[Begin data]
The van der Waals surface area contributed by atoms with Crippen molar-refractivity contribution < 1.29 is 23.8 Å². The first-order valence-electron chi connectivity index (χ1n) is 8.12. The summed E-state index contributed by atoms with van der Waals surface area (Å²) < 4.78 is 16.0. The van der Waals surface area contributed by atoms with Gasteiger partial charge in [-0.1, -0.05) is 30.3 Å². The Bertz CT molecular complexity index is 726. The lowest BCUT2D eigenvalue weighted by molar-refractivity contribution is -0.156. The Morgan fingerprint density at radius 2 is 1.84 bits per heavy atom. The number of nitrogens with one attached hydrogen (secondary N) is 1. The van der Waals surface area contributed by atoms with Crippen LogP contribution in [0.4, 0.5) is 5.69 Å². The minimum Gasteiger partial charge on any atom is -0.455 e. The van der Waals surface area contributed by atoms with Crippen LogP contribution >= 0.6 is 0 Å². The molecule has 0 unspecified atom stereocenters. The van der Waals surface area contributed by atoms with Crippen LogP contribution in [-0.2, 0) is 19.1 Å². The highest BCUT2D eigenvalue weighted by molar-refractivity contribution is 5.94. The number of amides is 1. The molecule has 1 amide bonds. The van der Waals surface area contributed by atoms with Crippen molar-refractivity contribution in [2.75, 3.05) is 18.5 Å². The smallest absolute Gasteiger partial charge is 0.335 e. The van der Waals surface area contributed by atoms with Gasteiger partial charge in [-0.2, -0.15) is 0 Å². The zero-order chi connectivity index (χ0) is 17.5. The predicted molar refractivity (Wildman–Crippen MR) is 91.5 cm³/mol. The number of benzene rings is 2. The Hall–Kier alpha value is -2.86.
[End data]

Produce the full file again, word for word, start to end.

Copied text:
The van der Waals surface area contributed by atoms with Crippen molar-refractivity contribution < 1.29 is 23.8 Å². The first-order valence-electron chi connectivity index (χ1n) is 8.12. The summed E-state index contributed by atoms with van der Waals surface area (Å²) < 4.78 is 16.0. The van der Waals surface area contributed by atoms with Gasteiger partial charge in [-0.1, -0.05) is 30.3 Å². The Bertz CT molecular complexity index is 726. The lowest BCUT2D eigenvalue weighted by molar-refractivity contribution is -0.156. The Morgan fingerprint density at radius 2 is 1.84 bits per heavy atom. The number of nitrogens with one attached hydrogen (secondary N) is 1. The van der Waals surface area contributed by atoms with Crippen LogP contribution in [0.4, 0.5) is 5.69 Å². The minimum Gasteiger partial charge on any atom is -0.455 e. The van der Waals surface area contributed by atoms with Crippen LogP contribution >= 0.6 is 0 Å². The molecule has 0 unspecified atom stereocenters. The van der Waals surface area contributed by atoms with Crippen LogP contribution in [-0.2, 0) is 19.1 Å². The highest BCUT2D eigenvalue weighted by molar-refractivity contribution is 5.94. The number of amides is 1. The molecule has 1 amide bonds. The van der Waals surface area contributed by atoms with Crippen molar-refractivity contribution in [2.75, 3.05) is 18.5 Å². The smallest absolute Gasteiger partial charge is 0.335 e. The van der Waals surface area contributed by atoms with Gasteiger partial charge in [-0.2, -0.15) is 0 Å². The zero-order chi connectivity index (χ0) is 17.5. The predicted molar refractivity (Wildman–Crippen MR) is 91.5 cm³/mol. The number of benzene rings is 2. The Hall–Kier alpha value is -2.86.